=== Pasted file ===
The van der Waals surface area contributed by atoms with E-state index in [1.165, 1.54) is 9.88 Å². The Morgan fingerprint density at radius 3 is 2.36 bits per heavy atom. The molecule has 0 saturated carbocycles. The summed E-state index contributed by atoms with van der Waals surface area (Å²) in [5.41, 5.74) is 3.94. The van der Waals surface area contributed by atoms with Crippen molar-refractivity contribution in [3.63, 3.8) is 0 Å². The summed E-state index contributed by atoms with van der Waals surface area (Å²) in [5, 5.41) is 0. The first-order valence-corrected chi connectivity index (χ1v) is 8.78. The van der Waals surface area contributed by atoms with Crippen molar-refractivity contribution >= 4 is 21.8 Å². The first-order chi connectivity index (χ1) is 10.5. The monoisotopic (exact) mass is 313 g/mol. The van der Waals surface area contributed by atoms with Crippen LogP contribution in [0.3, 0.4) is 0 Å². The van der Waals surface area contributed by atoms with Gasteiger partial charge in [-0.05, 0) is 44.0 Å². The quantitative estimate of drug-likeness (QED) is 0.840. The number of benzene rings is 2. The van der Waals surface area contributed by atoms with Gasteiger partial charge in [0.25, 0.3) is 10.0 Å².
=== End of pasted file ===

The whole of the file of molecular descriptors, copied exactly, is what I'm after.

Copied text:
The van der Waals surface area contributed by atoms with E-state index in [1.165, 1.54) is 9.88 Å². The Morgan fingerprint density at radius 3 is 2.36 bits per heavy atom. The molecule has 0 saturated carbocycles. The summed E-state index contributed by atoms with van der Waals surface area (Å²) in [5.41, 5.74) is 3.94. The van der Waals surface area contributed by atoms with Crippen molar-refractivity contribution in [3.63, 3.8) is 0 Å². The summed E-state index contributed by atoms with van der Waals surface area (Å²) in [5, 5.41) is 0. The first-order valence-corrected chi connectivity index (χ1v) is 8.78. The van der Waals surface area contributed by atoms with Crippen molar-refractivity contribution >= 4 is 21.8 Å². The first-order chi connectivity index (χ1) is 10.5. The monoisotopic (exact) mass is 313 g/mol. The van der Waals surface area contributed by atoms with Crippen LogP contribution in [0.3, 0.4) is 0 Å². The van der Waals surface area contributed by atoms with Gasteiger partial charge in [-0.05, 0) is 44.0 Å². The quantitative estimate of drug-likeness (QED) is 0.840. The number of benzene rings is 2. The van der Waals surface area contributed by atoms with Gasteiger partial charge in [0.25, 0.3) is 10.0 Å².